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Office of Labor-Management Standards
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Office of Labor-Management Standards (OLMS)



U.S. Department of Labor

Office of Labor-Management Standards
Boston District Office
JFK Federal Building, Suite E-365
Boston, MA 02203
(617) 624-6690 Fax: (617) 624-6606






September 11, 2012


Mr. Henry Vitale, President
Communication Workers, AFL-CIO
ITU Local 13
520 Dorchester Ave
Boston, MA 02127
Case Number:
LM Number: 024846


Dear Mr. Vitale:

This office has recently completed an audit of ITU Local 13 under the Compliance Audit Program (CAP) to determine your organization’s compliance with the provisions of the Labor-Management Reporting and Disclosure Act of 1959 (LMRDA). As discussed during the exit interview with you on September 7, 2012, the following problems were disclosed during the CAP. The matters listed below are not an exhaustive list of all possible problem areas since the audit conducted was limited in scope.

Recordkeeping Violations

Title II of the LMRDA establishes certain reporting and recordkeeping requirements. Section 206 requires, among other things, that labor organizations maintain adequate records for at least five years by which each receipt and disbursement of funds, as well as all account balances, can be verified, explained, and clarified. As a general rule, labor organizations must maintain all records used or received in the course of union business.

For disbursements, this includes not only original bills, invoices, receipts, vouchers, and applicable resolutions, but also documentation showing the nature of the union business requiring the disbursement, the goods or services received, and the identity of the recipient(s) of the goods or services. In most instances, this documentation requirement can be satisfied with a sufficiently descriptive expense receipt or invoice. If an expense receipt is not sufficiently descriptive, a union officer or employee should write a note on it providing the additional information. For money it receives, the labor organization must keep at least one record showing the date, amount, purpose, and source of that money. The labor organization must also retain bank records for all accounts.

The audit of Local 13’s 2010 records revealed the following recordkeeping violations:

1. Failure to Record Receipts


Local 13 did not record in its receipts records some employer dues check-off checks totaling at least $499.23. For example, dues check # from the City of Boston in the amount of $499.23 dated 11/13/09 was issued to ITU Local 13 and deposited into the union’s bank account, but not recorded in the union’s deposit ledger. Union receipts records must include an adequate identification of all money the union receives. The records should show the date and amount received, and the source of the money.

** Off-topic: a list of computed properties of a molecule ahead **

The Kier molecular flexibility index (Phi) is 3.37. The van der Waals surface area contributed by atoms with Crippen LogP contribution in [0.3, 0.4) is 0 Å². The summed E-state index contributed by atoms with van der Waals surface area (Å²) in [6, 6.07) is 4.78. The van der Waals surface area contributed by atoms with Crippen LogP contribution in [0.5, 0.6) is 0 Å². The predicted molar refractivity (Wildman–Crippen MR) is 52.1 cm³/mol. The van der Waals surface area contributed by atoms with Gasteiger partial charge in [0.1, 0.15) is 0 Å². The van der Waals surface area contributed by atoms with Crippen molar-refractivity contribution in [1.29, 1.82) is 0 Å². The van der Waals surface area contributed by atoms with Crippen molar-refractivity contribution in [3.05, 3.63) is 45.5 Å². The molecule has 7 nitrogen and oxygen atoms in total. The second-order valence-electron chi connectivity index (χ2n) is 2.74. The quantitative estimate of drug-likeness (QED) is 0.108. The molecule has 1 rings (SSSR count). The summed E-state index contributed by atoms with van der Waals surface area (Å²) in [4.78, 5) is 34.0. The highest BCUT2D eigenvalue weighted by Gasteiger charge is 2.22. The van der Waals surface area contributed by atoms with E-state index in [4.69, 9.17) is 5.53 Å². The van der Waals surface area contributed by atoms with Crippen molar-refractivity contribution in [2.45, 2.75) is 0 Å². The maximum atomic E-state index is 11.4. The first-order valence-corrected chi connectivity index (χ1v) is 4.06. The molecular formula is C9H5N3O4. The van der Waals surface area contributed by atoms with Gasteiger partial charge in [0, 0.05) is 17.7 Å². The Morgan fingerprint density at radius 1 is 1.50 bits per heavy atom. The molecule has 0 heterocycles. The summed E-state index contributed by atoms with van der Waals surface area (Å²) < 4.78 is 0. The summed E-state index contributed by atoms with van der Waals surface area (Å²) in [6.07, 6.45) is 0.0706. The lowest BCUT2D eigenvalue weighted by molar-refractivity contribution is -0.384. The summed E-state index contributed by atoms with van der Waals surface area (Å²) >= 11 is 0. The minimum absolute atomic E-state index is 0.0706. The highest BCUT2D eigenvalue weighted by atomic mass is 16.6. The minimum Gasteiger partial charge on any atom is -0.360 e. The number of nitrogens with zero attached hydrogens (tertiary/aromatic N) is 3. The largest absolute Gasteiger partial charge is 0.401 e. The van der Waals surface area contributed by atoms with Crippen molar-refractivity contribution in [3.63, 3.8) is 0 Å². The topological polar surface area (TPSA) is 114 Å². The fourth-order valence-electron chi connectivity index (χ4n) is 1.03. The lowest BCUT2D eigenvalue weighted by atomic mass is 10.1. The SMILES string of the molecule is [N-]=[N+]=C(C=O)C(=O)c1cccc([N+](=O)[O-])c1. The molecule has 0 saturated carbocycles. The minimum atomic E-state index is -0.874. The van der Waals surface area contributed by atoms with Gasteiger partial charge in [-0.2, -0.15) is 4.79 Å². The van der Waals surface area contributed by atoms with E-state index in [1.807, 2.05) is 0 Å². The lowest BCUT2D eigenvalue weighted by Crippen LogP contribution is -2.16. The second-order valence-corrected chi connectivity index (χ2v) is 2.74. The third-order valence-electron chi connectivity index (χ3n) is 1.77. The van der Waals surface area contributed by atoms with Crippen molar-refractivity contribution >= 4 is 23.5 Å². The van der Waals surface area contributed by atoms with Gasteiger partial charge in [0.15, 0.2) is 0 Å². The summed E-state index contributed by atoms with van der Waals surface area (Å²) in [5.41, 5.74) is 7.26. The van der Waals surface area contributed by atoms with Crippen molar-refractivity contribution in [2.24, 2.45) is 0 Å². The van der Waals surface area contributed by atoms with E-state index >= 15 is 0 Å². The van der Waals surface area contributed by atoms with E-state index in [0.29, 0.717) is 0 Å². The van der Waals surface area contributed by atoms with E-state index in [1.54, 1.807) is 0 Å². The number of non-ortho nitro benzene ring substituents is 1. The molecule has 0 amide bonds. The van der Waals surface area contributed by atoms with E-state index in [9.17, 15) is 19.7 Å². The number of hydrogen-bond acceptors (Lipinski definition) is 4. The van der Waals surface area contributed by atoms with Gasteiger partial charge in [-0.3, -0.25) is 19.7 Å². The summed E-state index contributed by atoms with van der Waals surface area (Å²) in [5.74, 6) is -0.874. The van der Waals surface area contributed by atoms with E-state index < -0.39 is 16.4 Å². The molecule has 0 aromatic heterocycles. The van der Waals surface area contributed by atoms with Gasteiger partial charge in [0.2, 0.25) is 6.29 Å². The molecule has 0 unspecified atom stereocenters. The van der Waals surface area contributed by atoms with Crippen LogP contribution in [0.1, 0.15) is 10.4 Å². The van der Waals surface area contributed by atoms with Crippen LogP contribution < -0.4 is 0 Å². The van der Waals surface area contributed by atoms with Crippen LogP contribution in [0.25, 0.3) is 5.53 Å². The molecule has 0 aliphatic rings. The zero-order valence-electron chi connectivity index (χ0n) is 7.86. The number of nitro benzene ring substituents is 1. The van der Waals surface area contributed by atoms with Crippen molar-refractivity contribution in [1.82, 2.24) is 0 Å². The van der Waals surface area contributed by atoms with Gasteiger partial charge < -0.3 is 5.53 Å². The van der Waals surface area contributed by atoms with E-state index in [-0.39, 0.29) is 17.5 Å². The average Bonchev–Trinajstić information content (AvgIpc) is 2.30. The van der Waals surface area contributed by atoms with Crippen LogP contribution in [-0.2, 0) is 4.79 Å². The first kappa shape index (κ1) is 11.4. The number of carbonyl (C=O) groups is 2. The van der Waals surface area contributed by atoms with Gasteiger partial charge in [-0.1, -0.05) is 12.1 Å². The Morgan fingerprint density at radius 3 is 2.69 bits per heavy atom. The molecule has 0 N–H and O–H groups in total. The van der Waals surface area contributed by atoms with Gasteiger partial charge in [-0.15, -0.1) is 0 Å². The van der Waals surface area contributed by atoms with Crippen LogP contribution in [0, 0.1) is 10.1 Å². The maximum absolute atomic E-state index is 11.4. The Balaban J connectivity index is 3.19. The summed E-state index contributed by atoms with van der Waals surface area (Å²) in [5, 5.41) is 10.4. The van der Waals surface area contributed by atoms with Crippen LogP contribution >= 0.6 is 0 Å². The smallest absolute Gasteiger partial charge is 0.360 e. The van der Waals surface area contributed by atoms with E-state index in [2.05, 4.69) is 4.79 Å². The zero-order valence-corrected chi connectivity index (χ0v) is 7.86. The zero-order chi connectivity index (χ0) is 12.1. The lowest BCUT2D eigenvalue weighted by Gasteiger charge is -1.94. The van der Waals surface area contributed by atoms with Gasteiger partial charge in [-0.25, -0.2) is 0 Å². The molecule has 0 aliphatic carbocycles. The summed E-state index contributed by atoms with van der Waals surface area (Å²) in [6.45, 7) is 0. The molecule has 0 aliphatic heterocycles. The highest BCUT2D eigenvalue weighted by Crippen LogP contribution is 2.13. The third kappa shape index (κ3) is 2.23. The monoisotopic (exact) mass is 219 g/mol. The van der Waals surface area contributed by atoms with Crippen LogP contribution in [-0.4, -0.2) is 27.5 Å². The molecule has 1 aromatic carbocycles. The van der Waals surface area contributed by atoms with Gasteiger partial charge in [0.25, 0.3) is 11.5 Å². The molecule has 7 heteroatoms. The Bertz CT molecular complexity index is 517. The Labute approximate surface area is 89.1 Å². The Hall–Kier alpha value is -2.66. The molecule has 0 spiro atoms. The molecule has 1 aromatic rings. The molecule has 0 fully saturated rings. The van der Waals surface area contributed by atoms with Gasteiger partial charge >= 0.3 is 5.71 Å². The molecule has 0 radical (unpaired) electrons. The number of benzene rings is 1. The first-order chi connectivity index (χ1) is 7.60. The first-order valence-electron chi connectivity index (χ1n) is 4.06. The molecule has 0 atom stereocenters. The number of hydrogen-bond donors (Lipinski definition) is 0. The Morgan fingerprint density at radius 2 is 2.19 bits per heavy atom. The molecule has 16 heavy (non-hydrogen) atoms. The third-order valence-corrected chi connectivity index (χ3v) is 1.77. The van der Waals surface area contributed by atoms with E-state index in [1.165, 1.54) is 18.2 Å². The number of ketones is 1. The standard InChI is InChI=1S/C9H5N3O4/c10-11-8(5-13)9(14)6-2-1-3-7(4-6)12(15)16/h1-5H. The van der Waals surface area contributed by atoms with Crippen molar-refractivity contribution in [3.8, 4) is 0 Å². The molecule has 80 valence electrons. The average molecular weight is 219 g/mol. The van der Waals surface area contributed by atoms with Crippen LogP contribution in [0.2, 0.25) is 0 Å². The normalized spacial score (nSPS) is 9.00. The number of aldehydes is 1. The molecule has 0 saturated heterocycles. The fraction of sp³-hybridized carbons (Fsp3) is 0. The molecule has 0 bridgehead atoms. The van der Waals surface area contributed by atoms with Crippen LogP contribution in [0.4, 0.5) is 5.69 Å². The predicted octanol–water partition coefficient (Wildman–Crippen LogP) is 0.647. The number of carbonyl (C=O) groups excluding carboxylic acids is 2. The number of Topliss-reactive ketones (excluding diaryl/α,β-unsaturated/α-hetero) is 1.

2. General Reimbursed and Credit Card Expenses


Local 13 did not retain adequate documentation for checks made to cash for the union’s petty cash fund. For example, Check # dated 11/23/09 in the amount of 953.18 made payable to cash was documented as being for petty cash, but no entry in the disbursement journal was found corresponding to this payment.

As noted above, labor organizations must retain original receipts, bills, and vouchers for all disbursements. The president and treasurer (or corresponding principal officers) of your union, who are required to sign your union’s LM report, are responsible for properly maintaining union records.

Based on your assurance that Local 13 will retain adequate documentation in the future, OLMS will take no further enforcement action at this time regarding the above violations.


Reporting Violations

The audit disclosed a violation of LMRDA Section 201(b), which requires labor organizations to file annual financial reports accurately disclosing their financial condition and operations. The Labor Organization Annual Report Form LM-3 filed by Local 13 for the fiscal year ended 09/30/10, was deficient in the following area:

Cash Reconciliation

It appears that the cash figures reported in Item 25 (Cash) are not the figures according to Local 13’s books after reconciliation to the bank statements. The instructions for Item 25 state that the union should obtain account balances from its books as reconciled to the balances shown on bank statements. Local 13 book records contained multiple clerical errors that are the most probable cause for the cash reconciliation reporting error.

I am not requiring that Local 13 file an amended LM report for 2010 to correct the deficient item because the discrepancy in reporting appears to be clerical in nature and was unresolved during the course of the audit. Local 13 has indicated that future LM Reports will be prepared by Typographical Union Local 6 in New York, NY, with whom the Local 13 has merged.

Other Issues

1. Personal use of Credit Cards


The audit revealed that Local 13 permitted President Vitale to use the union’s credit card to pay for personal expenses at Pep Boys Auto Repair in the amount of $1,050.65. Although Vitale promptly repaid the union’s credit card provider for the personal expenses he incurred, and the credit card use was explained as being for an emergency vehicle repair while traveling on union business, OLMS does not recommend that personnel make personal purchases with union credit cards because this may lead to a misuse of union funds.

I want to extend my personal appreciation to Local 13 for the cooperation and courtesy extended during this compliance audit. I strongly recommend that you make sure this letter and the compliance assistance materials provided to you are passed on to future officers. If we can provide any additional assistance, please do not hesitate to call.

Sincerely,




Investigator